WHO declares end of Ebola outbreak in Liberia

The World Health Organization said that you can not lower our guard and Sierra Leone and Guinea continue to suffer from the disease, now in decline. | Photo: EFE

The World Health Organization (WHO) announced Saturday that it has declared the end of the Ebola epidemic in Liberia, after 42 days without new cases were reported.

During an official ceremony held at the headquarters of the cell anti-Ebola, one of the leaders of the organization, Alex Gasasira crisis, reported that “today, May 9, 2015, WHO declares free Liberia virus transmission Ebola. It’s been 42 days since the last laboratory-confirmed case. ”

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In the presence of Liberian President Ellen Johnson Sirleaf, the representative of WHO welcomed the l ‘Ebola epidemic in Liberia has ended “, which is a great success for the country, where in a year, a total of 10 000 500 cases, at least four thousand 700 people have died.Gasasira thanked the government of that nation and people, “the determination to defeat Ebola never hesitated, whose courage never weakened.”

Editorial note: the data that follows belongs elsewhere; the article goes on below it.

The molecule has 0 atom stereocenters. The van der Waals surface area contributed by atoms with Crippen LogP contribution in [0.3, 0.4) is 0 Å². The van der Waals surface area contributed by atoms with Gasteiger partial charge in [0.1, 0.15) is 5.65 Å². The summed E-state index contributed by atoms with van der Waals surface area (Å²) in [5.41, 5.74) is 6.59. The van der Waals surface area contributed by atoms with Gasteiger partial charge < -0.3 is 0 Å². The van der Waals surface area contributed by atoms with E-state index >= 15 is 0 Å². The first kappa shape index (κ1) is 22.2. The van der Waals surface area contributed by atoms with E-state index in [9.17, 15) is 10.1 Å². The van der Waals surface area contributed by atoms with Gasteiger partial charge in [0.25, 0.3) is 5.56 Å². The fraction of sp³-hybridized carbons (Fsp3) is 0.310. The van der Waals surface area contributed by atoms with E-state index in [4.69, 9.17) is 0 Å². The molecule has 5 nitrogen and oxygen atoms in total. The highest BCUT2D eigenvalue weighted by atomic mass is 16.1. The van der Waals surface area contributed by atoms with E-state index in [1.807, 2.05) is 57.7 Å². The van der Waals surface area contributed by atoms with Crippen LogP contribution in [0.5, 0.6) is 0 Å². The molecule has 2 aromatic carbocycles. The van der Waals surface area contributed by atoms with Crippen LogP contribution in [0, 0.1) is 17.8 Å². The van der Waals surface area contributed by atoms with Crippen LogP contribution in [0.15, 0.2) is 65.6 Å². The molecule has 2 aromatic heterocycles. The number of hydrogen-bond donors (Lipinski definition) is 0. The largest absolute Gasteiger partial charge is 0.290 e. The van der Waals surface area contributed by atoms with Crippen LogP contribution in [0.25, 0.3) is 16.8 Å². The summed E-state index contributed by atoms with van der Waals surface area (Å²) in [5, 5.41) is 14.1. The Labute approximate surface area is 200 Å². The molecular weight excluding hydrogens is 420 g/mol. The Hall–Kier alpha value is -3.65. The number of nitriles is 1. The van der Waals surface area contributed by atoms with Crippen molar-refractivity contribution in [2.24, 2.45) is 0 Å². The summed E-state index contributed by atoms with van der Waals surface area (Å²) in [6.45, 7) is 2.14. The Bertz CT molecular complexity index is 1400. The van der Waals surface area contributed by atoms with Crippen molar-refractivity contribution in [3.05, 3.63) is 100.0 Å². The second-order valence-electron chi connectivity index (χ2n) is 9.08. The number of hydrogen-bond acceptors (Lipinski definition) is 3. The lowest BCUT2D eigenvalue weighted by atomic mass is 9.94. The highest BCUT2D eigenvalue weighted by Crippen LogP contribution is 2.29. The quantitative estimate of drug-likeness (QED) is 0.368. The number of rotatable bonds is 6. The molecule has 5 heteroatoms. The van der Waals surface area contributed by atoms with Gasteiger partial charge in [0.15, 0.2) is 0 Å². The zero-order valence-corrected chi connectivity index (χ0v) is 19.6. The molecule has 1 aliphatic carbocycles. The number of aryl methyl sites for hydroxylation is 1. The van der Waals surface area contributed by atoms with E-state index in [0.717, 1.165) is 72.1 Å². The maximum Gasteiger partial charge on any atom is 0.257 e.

For his part, the president of Liberia also celebrated the end of the most serious outbreak of this virus since 1976, and acknowledged the work of health personnel.

“I thank you all Liberians for their efforts. When the Ebola epidemic was declared were baffled. We call on our professional and put the best of themselves in the fight,” he said.

THE FACT: According to WHO figures, the medical staff was the most affected, because a total of 380 infected, about 189 were killed.
Also, the World Health Organization, said that you can not lower our guard and Sierra Leone and Guinea, (neighboring countries with Liberia have been most affected by the virus), continue to suffer the disease, now in decline.

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Since December 2013, the virus appeared in southern Guinea has left more than 11 000 deaths from a total of 26 thousand 500 cases, mostly in Liberia, Guinea and Sierra Leone.
Mali, Nigeria, Senegal, Spain, Britain and the United States were the other six countries where imported cases of Ebola were reported, but the number of infections was reduced.